posted on Nov, 11 2019 @ 05:15 AM
The start of your journey to figure out what it is will be to get the bottom of it cleaned up very carefully. Then from there you should be looking
for a "sprue" mark, or mark from the manufacturer. It may not be letters, it may be a symbol. Next look for a long thin straight line, or "gate".
It may look like a weld (but it isn't). If it has one, it will date back to the late 1700's through 1800's.
Can you post some pictures next to a ruler to get a better idea of the size? Looks like it might be about a Size #2 pot, which would hold about 1-1/4
gallons, but I can't tell for sure.
Here are some tips on restoration. However, before you do anything with your oven you may want to go down to the local hardware store and get a kit
to test for lead. If the pot tests positive for lead you probably might want to keep it out of your oven. Lead melts at 600F, so nothing should
happen in your oven, but better safe than sorry. Also, if you get a positive test for lead definitely wear gloves and a good dust mask or respirator
for the following process.
1. Wash as much of the rust off as you can under warm water using a scrub brush. Really give it a good scrubbing. Dry thoroughly.
2. For this step you can use steel wool, but wadded up tin foil actually works better (and you might want a dust mask). Wad up some tin foil into a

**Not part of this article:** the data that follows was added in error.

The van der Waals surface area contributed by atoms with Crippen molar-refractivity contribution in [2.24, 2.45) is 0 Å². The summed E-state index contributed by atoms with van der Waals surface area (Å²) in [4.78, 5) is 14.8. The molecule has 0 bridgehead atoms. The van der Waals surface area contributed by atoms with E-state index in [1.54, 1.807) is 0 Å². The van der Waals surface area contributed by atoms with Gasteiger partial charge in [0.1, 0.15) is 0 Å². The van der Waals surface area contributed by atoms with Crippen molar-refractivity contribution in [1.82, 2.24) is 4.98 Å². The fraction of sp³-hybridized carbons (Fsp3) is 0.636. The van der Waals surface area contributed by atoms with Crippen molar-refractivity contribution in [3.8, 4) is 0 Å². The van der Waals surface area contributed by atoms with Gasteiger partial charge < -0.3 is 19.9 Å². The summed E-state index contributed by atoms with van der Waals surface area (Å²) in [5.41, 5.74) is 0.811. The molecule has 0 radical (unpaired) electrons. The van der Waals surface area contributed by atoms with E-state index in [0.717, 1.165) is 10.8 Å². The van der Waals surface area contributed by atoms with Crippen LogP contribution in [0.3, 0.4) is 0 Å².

ball about the size of your fist. Start dry scrubbing the pot with the tinfoil. You'll notice it takes the rust off quick, but you've really got to
scrub it. Remove as much rust as possible, both inside and outside. Periodically blow all the rust dust off of it so you can see what you're doing.
An air compressor works great for this.
3. Wash the pot under warm water with a sponge and some light soap. Scrub with a brush where necessary. Rinse thoroughly until all the soap is
removed. Then dry thoroughly.
4. Coat every surface of the rust free pot with generous coat of olive oil (not EVOO, but regular). Give it as much olive oil as it will take,
several coats if necessary. Then turn the pot upside down and put it in your cold oven. Turn your oven on to 350 F and bake the pot in your oven for
1 hour (from a cold start). Note: you don't want to put your pot in a hot oven because it may crack, you want to heat the pot up with the oven as it
5. After one hour in the oven, turn the oven off, leave the door closed and allow the oven to cool all the way down before opening the door and
removing the pot. This will take a while, maybe a couple hours. The pot should be cool to the touch before it is removed from the oven.
Your pot will now be stabilized against further rusting, and if you've done everything right it should be a beautiful black color.